Browsing: Coronavirus in Egypt

It is now a fact that the coronavirus (COVID-19) outbreak is a pandemic according to World Health Organization (WHO), and just from that stand-point, the tourism sector is not safe from the pandemic pinch.

The world is on its heels, nations are now rolling a series of aviation restrictions to curb the virus outbreak, limiting numerous economic and societal operations over space and time—which also have ripple effects on the continent’s tourism sphere.

Currently, more than 4,900 people have died and over 132,000 have been infected globally, according to the WHO.

In Africa—the virus has recently brought two death (in Egypt and Algeria) and serious cases in several nations, including Ethiopia, Morocco, Senegal, Nigeria, Egypt, Algeria, Tunisia, Democratic Republic of Congo (DRC), South Africa, Togo, and Kenya.

According to WHO, there are now more than 100 cases recorded in 11 countries in Africa, Egypt having more than half of the …

The deadly coronavirus (COVID-19) which has now spread over 60, with 93,000 cases and more than 3,000 deaths in China, is projected to hurt the African airline landscape, taking away $40 million in revenue.

At the moment, Africa has witnessed confirmed cases in Senegal, Nigeria, Egypt, Algeria, Morocco and Tunisia.

The outbreak has made big-industrial players such as British Airlines, United Airlines, Cathay Pacific to trim their routes to various destination, including northern Italy, South East Asia, to evade further trouble with the virus.

On that line, African airlines have taken their own path to curb the scenario, as Tanzania’s emerging airline halted its scheduled flights to China, Kenya’s court order made Kenya Airways postpone flights to China, and Rwanda did the same.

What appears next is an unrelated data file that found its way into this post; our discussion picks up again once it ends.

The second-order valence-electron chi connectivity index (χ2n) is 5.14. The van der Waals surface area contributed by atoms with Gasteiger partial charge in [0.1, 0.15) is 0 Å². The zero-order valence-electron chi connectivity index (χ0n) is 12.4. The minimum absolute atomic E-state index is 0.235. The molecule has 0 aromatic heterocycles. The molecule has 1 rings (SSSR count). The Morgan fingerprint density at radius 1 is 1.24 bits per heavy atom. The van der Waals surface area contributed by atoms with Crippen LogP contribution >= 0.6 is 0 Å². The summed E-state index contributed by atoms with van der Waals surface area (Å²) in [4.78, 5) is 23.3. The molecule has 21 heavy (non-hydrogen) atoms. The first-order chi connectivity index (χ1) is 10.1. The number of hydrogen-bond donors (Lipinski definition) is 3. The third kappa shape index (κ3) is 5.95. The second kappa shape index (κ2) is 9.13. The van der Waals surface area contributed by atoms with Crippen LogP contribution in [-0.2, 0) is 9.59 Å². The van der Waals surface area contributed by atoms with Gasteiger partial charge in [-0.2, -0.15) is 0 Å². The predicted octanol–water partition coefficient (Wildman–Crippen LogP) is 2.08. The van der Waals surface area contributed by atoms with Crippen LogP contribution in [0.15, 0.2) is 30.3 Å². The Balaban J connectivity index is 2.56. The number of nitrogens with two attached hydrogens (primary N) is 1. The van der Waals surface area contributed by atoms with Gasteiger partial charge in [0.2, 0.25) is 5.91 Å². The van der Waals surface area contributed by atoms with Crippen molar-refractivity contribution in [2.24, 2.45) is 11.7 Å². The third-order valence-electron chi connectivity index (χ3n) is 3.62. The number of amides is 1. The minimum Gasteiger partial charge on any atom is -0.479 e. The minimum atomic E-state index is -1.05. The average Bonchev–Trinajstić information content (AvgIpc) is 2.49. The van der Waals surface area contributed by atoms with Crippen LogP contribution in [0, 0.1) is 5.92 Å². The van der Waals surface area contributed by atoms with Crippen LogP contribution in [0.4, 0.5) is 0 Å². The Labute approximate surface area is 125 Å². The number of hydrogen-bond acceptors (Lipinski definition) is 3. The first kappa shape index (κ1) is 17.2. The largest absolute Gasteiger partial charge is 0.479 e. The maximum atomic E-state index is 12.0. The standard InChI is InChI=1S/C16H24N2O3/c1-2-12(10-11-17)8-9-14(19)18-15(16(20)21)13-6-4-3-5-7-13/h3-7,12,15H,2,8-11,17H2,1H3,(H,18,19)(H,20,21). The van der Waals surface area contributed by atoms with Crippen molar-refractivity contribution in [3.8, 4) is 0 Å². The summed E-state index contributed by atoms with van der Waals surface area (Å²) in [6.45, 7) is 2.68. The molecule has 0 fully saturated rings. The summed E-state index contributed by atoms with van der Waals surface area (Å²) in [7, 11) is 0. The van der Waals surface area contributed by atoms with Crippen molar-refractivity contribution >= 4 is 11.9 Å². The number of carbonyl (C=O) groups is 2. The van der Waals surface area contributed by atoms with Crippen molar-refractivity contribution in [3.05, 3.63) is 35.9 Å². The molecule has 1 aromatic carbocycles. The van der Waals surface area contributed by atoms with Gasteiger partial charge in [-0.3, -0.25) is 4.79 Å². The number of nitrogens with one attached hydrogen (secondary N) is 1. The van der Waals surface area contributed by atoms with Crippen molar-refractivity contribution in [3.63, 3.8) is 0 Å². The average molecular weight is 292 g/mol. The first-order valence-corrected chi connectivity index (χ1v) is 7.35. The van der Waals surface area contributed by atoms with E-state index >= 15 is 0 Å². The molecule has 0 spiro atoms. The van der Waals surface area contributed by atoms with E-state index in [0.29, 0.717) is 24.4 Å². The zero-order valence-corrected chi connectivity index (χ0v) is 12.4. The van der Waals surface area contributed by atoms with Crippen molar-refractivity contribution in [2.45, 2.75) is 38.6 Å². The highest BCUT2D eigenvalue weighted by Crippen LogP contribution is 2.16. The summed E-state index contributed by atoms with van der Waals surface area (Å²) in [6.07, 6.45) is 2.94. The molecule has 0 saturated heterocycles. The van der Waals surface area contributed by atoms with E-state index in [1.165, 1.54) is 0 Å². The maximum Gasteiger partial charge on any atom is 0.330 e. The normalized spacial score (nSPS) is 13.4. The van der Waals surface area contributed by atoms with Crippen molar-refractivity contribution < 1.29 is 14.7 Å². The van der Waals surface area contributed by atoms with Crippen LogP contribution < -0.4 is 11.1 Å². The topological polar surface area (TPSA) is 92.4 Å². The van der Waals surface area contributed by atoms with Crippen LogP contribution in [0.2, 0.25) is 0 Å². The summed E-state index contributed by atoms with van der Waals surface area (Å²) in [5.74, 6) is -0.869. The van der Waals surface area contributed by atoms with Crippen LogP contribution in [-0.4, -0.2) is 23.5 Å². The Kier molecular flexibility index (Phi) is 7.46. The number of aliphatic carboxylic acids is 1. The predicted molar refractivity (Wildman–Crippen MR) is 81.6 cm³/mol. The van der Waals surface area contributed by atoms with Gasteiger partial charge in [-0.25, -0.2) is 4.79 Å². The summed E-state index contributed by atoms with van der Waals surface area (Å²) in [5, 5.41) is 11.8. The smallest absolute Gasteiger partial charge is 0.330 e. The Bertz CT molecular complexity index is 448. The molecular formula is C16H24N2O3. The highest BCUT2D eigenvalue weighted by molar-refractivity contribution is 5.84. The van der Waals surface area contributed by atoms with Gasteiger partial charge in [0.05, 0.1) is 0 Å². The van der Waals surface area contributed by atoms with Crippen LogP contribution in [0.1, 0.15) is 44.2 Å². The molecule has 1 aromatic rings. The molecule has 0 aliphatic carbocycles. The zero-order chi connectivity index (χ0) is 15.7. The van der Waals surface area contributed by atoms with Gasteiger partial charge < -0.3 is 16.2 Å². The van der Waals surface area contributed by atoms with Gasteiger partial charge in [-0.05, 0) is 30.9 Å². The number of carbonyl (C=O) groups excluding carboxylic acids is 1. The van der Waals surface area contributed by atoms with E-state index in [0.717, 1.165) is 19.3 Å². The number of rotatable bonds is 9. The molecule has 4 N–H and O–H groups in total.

However, Ethiopia faced criticism for not realizing the flights’ cancellation to China, like its fellow players.

According to the International Air Transport Association (IATA), the global aviation …

The world is on its heels as the coronavirus (COVID-19) has taken superpowers and developing nations hostage, limiting aerial movements, limiting large congregations, and drawing billions into containment plans. With all that in the fold, what has Tanzania installed to contain the virus outbreak ripples?

It is crucial to say China and Tanzania relations are historic, dating back to the 1960s. Prior to the virus outbreak, China and Tanzania had vibrant trading interactions, with bilateral trade volume reaching $3.976 billion according to the Chinese Embassy in Tanzania.

Both China and Tanzania (Ministry of Industries and Trade) have confessed to a serious downturn in trade following the coronavirus outbreak.

Meanwhile, Tanzania’s Ministry of Health Community Development, Gender, Elderly and Children, assured the nation that, Tanzania has no case of coronavirus and it is taking serious measures to keep the situation that way.

However, taking the health landscape into account, still—Tanzania lags …